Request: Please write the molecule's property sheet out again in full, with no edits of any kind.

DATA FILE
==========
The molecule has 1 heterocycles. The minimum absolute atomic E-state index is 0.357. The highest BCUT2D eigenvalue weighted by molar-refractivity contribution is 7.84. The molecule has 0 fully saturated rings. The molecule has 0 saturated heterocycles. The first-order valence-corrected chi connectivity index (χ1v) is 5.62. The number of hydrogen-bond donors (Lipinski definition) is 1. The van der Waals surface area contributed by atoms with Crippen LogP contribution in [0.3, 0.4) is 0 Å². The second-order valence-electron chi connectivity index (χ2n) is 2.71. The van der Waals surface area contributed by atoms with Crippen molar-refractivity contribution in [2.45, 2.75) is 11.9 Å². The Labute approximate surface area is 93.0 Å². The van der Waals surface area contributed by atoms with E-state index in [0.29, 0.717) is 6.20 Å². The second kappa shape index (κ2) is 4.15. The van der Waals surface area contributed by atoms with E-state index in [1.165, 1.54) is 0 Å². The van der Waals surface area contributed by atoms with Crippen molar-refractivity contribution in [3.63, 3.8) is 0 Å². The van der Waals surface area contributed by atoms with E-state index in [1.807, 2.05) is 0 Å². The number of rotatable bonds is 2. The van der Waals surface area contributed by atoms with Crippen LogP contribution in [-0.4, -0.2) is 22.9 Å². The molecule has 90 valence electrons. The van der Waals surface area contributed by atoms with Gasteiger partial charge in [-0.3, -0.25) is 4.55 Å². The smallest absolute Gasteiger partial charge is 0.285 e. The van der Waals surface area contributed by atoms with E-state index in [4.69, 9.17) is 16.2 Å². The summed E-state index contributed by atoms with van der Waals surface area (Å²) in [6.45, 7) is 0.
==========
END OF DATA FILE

The molecule has 1 heterocycles. The minimum absolute atomic E-state index is 0.357. The highest BCUT2D eigenvalue weighted by molar-refractivity contribution is 7.84. The molecule has 0 fully saturated rings. The molecule has 0 saturated heterocycles. The first-order valence-corrected chi connectivity index (χ1v) is 5.62. The number of hydrogen-bond donors (Lipinski definition) is 1. The van der Waals surface area contributed by atoms with Crippen LogP contribution in [0.3, 0.4) is 0 Å². The second-order valence-electron chi connectivity index (χ2n) is 2.71. The van der Waals surface area contributed by atoms with Crippen molar-refractivity contribution in [2.45, 2.75) is 11.9 Å². The Labute approximate surface area is 93.0 Å². The van der Waals surface area contributed by atoms with E-state index in [0.29, 0.717) is 6.20 Å². The second kappa shape index (κ2) is 4.15. The van der Waals surface area contributed by atoms with E-state index in [1.165, 1.54) is 0 Å². The van der Waals surface area contributed by atoms with Crippen molar-refractivity contribution in [3.63, 3.8) is 0 Å². The van der Waals surface area contributed by atoms with E-state index in [1.807, 2.05) is 0 Å². The number of rotatable bonds is 2. The van der Waals surface area contributed by atoms with Crippen LogP contribution in [-0.4, -0.2) is 22.9 Å². The molecule has 90 valence electrons. The van der Waals surface area contributed by atoms with Gasteiger partial charge in [-0.3, -0.25) is 4.55 Å². The smallest absolute Gasteiger partial charge is 0.285 e. The van der Waals surface area contributed by atoms with E-state index in [4.69, 9.17) is 16.2 Å². The summed E-state index contributed by atoms with van der Waals surface area (Å²) in [6.45, 7) is 0.